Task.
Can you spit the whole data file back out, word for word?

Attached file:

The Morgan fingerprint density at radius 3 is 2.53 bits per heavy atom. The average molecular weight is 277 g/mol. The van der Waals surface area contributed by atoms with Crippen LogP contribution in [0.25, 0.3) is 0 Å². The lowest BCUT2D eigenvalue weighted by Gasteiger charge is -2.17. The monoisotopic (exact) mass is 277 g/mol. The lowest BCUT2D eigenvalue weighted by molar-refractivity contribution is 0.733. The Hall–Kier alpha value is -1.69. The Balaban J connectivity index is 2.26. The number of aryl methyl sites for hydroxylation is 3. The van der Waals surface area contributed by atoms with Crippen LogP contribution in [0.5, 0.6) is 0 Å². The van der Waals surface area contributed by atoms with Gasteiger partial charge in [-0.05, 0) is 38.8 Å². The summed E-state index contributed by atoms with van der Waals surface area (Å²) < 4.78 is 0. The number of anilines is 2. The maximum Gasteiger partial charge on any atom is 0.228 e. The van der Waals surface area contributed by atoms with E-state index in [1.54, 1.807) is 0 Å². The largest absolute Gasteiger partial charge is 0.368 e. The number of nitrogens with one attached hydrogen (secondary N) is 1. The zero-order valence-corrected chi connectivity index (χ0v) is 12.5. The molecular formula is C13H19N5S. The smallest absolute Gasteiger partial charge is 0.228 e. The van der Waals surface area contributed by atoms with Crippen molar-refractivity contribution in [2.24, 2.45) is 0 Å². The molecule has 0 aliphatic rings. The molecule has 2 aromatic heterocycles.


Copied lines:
The Morgan fingerprint density at radius 3 is 2.53 bits per heavy atom. The average molecular weight is 277 g/mol. The van der Waals surface area contributed by atoms with Crippen LogP contribution in [0.25, 0.3) is 0 Å². The lowest BCUT2D eigenvalue weighted by Gasteiger charge is -2.17. The monoisotopic (exact) mass is 277 g/mol. The lowest BCUT2D eigenvalue weighted by molar-refractivity contribution is 0.733. The Hall–Kier alpha value is -1.69. The Balaban J connectivity index is 2.26. The number of aryl methyl sites for hydroxylation is 3. The van der Waals surface area contributed by atoms with Crippen LogP contribution in [0.5, 0.6) is 0 Å². The van der Waals surface area contributed by atoms with Gasteiger partial charge in [-0.05, 0) is 38.8 Å². The summed E-state index contributed by atoms with van der Waals surface area (Å²) < 4.78 is 0. The number of anilines is 2. The maximum Gasteiger partial charge on any atom is 0.228 e. The van der Waals surface area contributed by atoms with E-state index in [1.54, 1.807) is 0 Å². The largest absolute Gasteiger partial charge is 0.368 e. The number of nitrogens with one attached hydrogen (secondary N) is 1. The zero-order valence-corrected chi connectivity index (χ0v) is 12.5. The molecular formula is C13H19N5S. The smallest absolute Gasteiger partial charge is 0.228 e. The van der Waals surface area contributed by atoms with Crippen molar-refractivity contribution in [2.24, 2.45) is 0 Å². The molecule has 0 aliphatic rings. The molecule has 2 aromatic heterocycles.